THE BALLAD OF CABLE HOGUE     (dir. Same Peckinpah)   Peckinpah took a slight detour from his typical modus operandi when he approached his follow up to  The Wild Bunch . Instead of attempting to top the violence he photographed in  The Wild Bunch , he opted for a more characterized film that ignores a lot of the conventions associated with Westerns. The result was  The Ballad of Cable Hogue !  Jason Robards stars as the titular character. Cable Hogue is alone in the desert after his two partners venture off to find water. When they come back empty handed, they rob Cable of the last bit of his water and leave him to the desert where he’ll meet his almost certain death. After five days of prayer and wandering, Cable stumbles upon a little bit of water that saves his life. He then goes on to buy the land the water was on and he creates a water station for any travelers passing through.  Like I said,  Cable Hogue  ignores a lot of the Western conventions like violence and gunplay, and instead, Peckinpah creates a more comedically driven film that doesn’t involve much violence at all.  Cable Hogue  plays out like a symbolic tale of the immigrant’s American dream. Hogue’s inability to read as well as his lack of funds place him at the bottom of the food chain without many options. However, with his intense passion and drive to make a better life for himself, he’s able to beat the odds.    4.5/5     WATCH: Putlocker (FREE)

THE BALLAD OF CABLE HOGUE

(dir. Same Peckinpah)

Peckinpah took a slight detour from his typical modus operandi when he approached his follow up to The Wild Bunch. Instead of attempting to top the violence he photographed in The Wild Bunch, he opted for a more characterized film that ignores a lot of the conventions associated with Westerns. The result was The Ballad of Cable Hogue!

Jason Robards stars as the titular character. Cable Hogue is alone in the desert after his two partners venture off to find water. When they come back empty handed, they rob Cable of the last bit of his water and leave him to the desert where he’ll meet his almost certain death. After five days of prayer and wandering, Cable stumbles upon a little bit of water that saves his life. He then goes on to buy the land the water was on and he creates a water station for any travelers passing through.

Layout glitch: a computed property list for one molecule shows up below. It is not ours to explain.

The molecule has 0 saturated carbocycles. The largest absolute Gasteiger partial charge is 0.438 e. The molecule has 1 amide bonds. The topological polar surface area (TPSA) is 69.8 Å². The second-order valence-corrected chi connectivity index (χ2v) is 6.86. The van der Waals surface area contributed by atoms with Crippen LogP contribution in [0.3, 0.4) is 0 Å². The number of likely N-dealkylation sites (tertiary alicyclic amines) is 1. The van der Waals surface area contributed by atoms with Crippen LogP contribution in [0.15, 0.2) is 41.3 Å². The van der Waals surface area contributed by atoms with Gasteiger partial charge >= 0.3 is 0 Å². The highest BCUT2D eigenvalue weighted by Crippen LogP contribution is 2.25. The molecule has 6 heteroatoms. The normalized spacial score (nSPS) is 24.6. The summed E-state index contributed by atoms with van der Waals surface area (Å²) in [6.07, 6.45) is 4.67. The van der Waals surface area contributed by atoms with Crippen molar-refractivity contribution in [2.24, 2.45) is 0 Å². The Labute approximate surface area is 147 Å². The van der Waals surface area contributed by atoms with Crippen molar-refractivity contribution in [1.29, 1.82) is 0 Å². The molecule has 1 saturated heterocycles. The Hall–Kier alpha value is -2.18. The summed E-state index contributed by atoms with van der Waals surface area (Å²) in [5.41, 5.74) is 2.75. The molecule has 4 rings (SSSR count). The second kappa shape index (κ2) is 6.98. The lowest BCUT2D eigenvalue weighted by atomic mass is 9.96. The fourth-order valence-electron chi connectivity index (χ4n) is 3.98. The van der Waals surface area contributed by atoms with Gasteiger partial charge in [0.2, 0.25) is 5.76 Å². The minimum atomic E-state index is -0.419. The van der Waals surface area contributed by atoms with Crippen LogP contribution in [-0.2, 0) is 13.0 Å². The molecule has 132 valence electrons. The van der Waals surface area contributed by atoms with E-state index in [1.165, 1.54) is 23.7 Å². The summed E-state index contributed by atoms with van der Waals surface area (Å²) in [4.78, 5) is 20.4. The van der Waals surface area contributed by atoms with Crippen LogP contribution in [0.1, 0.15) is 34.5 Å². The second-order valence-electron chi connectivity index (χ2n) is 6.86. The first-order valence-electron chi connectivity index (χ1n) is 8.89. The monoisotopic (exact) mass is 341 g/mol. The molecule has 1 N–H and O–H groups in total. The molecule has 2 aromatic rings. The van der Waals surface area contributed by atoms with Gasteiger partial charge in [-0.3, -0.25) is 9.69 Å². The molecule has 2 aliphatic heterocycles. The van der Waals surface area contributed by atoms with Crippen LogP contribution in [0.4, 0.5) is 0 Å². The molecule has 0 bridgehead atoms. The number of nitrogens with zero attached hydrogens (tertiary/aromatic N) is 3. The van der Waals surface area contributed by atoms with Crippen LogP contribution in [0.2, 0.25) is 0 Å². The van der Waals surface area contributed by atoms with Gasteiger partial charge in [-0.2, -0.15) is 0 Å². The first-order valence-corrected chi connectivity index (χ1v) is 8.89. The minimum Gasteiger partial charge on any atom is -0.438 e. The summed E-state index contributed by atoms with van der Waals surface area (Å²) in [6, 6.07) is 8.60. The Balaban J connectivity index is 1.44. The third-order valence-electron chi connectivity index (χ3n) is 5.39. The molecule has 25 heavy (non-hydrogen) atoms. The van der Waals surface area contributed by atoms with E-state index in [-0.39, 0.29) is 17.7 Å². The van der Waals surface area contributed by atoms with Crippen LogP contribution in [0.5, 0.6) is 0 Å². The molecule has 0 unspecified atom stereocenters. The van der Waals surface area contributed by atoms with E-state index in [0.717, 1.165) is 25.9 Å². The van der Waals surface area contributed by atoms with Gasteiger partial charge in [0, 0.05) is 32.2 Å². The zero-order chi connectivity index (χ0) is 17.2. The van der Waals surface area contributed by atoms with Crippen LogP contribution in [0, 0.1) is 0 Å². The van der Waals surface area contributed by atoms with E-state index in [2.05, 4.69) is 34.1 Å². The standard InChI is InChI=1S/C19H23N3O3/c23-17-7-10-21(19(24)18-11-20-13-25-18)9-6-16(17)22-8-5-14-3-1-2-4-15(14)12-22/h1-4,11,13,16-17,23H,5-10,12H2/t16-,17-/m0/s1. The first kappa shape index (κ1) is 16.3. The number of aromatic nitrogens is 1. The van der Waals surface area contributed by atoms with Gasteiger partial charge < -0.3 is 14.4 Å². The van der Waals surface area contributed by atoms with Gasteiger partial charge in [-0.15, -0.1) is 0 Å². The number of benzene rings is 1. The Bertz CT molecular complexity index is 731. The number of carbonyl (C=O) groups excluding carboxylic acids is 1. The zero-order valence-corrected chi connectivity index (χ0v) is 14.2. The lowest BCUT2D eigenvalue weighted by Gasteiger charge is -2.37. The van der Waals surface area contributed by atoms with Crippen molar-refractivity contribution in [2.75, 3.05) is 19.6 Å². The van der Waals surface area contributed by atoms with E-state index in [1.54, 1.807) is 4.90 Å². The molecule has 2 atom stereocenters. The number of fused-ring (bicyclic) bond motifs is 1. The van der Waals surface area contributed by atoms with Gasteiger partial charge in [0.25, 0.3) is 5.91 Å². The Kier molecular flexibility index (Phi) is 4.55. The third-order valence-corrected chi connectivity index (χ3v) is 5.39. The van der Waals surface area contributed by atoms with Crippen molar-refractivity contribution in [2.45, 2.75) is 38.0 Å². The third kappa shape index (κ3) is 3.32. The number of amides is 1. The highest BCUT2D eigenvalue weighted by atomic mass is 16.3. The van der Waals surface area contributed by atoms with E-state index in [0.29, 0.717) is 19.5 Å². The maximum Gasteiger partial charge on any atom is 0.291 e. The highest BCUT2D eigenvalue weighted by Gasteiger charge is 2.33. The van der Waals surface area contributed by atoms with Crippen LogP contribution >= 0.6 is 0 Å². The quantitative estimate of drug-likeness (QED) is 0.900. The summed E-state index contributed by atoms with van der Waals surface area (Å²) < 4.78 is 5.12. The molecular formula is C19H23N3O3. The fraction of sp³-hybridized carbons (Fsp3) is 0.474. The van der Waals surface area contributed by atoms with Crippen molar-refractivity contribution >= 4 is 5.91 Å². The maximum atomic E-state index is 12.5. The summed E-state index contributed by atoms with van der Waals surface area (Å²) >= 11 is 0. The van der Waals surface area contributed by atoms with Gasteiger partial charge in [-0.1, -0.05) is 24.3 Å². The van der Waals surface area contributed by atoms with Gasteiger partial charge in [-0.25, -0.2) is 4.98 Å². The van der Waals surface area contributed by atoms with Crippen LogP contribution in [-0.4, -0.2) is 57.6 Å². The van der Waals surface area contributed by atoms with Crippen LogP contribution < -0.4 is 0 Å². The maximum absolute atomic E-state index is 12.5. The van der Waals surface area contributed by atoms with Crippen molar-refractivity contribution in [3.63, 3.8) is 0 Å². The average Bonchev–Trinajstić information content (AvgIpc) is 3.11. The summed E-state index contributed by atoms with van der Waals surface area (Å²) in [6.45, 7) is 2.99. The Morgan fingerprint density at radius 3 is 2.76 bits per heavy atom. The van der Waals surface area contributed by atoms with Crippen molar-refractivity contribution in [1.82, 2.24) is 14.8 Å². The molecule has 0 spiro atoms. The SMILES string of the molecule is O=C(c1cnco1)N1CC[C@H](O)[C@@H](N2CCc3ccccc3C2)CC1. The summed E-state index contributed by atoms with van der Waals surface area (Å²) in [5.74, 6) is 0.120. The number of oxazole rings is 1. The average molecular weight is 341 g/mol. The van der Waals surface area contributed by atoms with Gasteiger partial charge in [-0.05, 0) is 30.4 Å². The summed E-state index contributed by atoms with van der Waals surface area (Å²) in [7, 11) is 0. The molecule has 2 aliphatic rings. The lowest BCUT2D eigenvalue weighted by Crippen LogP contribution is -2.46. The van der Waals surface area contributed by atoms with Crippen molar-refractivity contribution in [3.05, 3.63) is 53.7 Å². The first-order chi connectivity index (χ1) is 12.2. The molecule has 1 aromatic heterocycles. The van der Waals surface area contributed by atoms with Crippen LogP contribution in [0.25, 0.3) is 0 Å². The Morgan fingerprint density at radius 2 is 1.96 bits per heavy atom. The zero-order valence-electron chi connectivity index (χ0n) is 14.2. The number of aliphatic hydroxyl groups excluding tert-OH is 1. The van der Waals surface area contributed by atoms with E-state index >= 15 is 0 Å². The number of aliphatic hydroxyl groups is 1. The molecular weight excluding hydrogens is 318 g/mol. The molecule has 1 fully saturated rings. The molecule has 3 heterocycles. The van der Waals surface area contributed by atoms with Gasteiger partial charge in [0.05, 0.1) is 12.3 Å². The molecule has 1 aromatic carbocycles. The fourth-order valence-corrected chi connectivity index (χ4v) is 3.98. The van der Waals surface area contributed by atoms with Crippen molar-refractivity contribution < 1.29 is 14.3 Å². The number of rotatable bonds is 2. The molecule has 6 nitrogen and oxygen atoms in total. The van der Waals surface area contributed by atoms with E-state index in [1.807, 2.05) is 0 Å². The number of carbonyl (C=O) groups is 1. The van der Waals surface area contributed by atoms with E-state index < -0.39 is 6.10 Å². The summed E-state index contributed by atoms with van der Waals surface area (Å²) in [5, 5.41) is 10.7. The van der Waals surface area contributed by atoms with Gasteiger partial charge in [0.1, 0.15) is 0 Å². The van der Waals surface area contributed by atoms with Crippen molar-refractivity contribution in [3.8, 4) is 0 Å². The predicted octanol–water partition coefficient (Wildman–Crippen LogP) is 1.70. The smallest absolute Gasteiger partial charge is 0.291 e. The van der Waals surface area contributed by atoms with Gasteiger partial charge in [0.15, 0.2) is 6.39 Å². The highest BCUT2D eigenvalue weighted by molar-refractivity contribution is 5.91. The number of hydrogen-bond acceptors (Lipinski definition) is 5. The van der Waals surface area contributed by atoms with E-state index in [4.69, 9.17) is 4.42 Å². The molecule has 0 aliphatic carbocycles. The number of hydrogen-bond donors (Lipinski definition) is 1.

Like I said, Cable Hogue ignores a lot of the Western conventions like violence and gunplay, and instead, Peckinpah creates a more comedically driven film that doesn’t involve much violence at all. Cable Hogue plays out like a symbolic tale of the immigrant’s American dream. Hogue’s inability to read as well as his lack of funds place him at the bottom of the food chain without many options. However, with his intense passion and drive to make a better life for himself, he’s able to beat the odds.

4.5/5

WATCH: Putlocker (FREE)

JUNIOR BONNER     (dir. Sam Peckinpah)   Now, if we hadn’t have already discussed  Straw Dogs  during out 70’s British Cinema series, we would have placed it right here in our Peckinpah retrospective. However,  Junior Bonner  started production just weeks after Sam Peckinpah finished  Straw Dogs , so we figure this is a good substitute for this spot in the list.   Junior Bonner  follows Steve McQueen as JR Bonner, a bull rider. He’s been away for sometime, but he returns back to his hometown of Prescott, AZ to re-connect with his family and compete in the annual Independence Day Rodeo.   Junior Bonner  deserves to be on this list for a few reasons. For one, like  Cable Hogue , it shows Peckinpah in an arena that isn’t predicated by it’s violence. It also shows Steve McQueen in one of his best performance. Unfortunately, this film has nowhere near the excitement or intrigue of any of Peckinpah’s other films that I’ve seen. Peckinpah approached this film with the intent of creating something that didn’t rely on violence and he does a great job of directing the film, but it didn’t have the comedy or intrigue that  The Ballad of Cable Hogue  had to rely on in place of violence. Unfortunately in this case, the story itself does absolutely nothing for me. I don’t think it would matter who directed this, it wouldn’t have been a W anyway.    2.5/5     WATCH: YouTube (FREE)

JUNIOR BONNER

(dir. Sam Peckinpah)

Now, if we hadn’t have already discussed Straw Dogs during out 70’s British Cinema series, we would have placed it right here in our Peckinpah retrospective. However, Junior Bonner started production just weeks after Sam Peckinpah finished Straw Dogs, so we figure this is a good substitute for this spot in the list.

Junior Bonner follows Steve McQueen as JR Bonner, a bull rider. He’s been away for sometime, but he returns back to his hometown of Prescott, AZ to re-connect with his family and compete in the annual Independence Day Rodeo.

Junior Bonner deserves to be on this list for a few reasons. For one, like Cable Hogue, it shows Peckinpah in an arena that isn’t predicated by it’s violence. It also shows Steve McQueen in one of his best performance. Unfortunately, this film has nowhere near the excitement or intrigue of any of Peckinpah’s other films that I’ve seen. Peckinpah approached this film with the intent of creating something that didn’t rely on violence and he does a great job of directing the film, but it didn’t have the comedy or intrigue that The Ballad of Cable Hogue had to rely on in place of violence. Unfortunately in this case, the story itself does absolutely nothing for me. I don’t think it would matter who directed this, it wouldn’t have been a W anyway.